OR WAIT 15 SECS
New studies suggest a future for mango nutrition research.
Of the many abstracts presented at Experimental Biology 2013 in Boston last week, at least two targeted mango fruit (Mangifera indica). It appears the fruit may have an influence on both obesity markers and breast cancer cells.
Researchers led by Edralin Lucas, PhD, associate professor at Oklahoma State University, assigned 20 obese subjects to add 10 g of freeze-dried mango to their diets daily for 12 weeks. Compared to baseline, final measurements revealed no significant increases in body composition and a significant decrease in blood sugar concentrations. The results, says Lucas, complement those from a previous animal study in which rats on a high-fat diet with mango experienced improved blood sugar levels. It may be polyphenols in mango that are preventing an influence on body composition, since numerous studies on other polyphenol-rich plants have shown benefits to fat tissue.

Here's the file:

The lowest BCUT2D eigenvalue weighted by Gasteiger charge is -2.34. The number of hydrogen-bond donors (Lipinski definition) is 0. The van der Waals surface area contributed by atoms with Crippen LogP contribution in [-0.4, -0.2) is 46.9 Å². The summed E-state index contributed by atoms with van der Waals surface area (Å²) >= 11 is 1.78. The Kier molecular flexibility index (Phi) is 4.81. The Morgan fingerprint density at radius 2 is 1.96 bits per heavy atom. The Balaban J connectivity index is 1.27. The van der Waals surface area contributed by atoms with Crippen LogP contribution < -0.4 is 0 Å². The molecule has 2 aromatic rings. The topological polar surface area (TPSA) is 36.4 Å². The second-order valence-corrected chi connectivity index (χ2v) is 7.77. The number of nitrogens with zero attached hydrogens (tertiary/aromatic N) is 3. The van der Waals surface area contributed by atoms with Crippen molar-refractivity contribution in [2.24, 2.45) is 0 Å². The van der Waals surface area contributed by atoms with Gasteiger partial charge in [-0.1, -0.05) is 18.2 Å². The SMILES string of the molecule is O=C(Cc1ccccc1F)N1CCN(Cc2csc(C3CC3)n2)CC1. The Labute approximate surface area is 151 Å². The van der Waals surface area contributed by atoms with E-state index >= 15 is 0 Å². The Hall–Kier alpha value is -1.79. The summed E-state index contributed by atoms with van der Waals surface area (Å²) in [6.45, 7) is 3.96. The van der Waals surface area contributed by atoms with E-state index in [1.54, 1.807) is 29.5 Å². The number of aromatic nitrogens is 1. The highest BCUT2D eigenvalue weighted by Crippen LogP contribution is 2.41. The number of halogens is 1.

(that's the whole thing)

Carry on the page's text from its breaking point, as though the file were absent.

An in vitro study, conducted by Texas researchers, found mango polyphenols to downregulate inflammatory responses in cancer and non-cancer breast cells.
Pleased with the findings of both studies, the National Mango Board says it hopes to see more research focusing on mango and these health topics.